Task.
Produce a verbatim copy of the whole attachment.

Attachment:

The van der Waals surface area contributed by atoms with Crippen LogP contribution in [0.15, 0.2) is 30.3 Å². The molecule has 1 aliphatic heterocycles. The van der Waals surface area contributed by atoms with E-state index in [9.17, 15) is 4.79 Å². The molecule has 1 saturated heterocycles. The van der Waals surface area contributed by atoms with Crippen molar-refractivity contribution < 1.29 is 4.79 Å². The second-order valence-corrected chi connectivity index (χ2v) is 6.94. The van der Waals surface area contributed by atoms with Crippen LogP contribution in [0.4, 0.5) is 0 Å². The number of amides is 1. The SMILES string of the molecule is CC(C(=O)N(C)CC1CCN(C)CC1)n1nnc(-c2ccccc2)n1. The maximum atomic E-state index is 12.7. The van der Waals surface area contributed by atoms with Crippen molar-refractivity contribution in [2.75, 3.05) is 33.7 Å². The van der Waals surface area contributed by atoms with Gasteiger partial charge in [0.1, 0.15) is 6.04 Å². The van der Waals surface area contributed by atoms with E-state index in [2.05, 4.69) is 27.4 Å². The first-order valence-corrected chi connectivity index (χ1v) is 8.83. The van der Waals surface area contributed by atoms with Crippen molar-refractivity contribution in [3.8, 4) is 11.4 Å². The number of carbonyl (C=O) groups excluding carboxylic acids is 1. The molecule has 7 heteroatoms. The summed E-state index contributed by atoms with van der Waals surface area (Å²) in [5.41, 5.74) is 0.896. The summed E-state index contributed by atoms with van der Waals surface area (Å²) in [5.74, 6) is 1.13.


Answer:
The van der Waals surface area contributed by atoms with Crippen LogP contribution in [0.15, 0.2) is 30.3 Å². The molecule has 1 aliphatic heterocycles. The van der Waals surface area contributed by atoms with E-state index in [9.17, 15) is 4.79 Å². The molecule has 1 saturated heterocycles. The van der Waals surface area contributed by atoms with Crippen molar-refractivity contribution < 1.29 is 4.79 Å². The second-order valence-corrected chi connectivity index (χ2v) is 6.94. The van der Waals surface area contributed by atoms with Crippen LogP contribution in [0.4, 0.5) is 0 Å². The number of amides is 1. The SMILES string of the molecule is CC(C(=O)N(C)CC1CCN(C)CC1)n1nnc(-c2ccccc2)n1. The maximum atomic E-state index is 12.7. The van der Waals surface area contributed by atoms with Crippen molar-refractivity contribution in [2.75, 3.05) is 33.7 Å². The van der Waals surface area contributed by atoms with Gasteiger partial charge in [0.1, 0.15) is 6.04 Å². The van der Waals surface area contributed by atoms with E-state index in [2.05, 4.69) is 27.4 Å². The first-order valence-corrected chi connectivity index (χ1v) is 8.83. The van der Waals surface area contributed by atoms with Crippen molar-refractivity contribution in [3.8, 4) is 11.4 Å². The number of carbonyl (C=O) groups excluding carboxylic acids is 1. The molecule has 7 heteroatoms. The summed E-state index contributed by atoms with van der Waals surface area (Å²) in [5.41, 5.74) is 0.896. The summed E-state index contributed by atoms with van der Waals surface area (Å²) in [5.74, 6) is 1.13.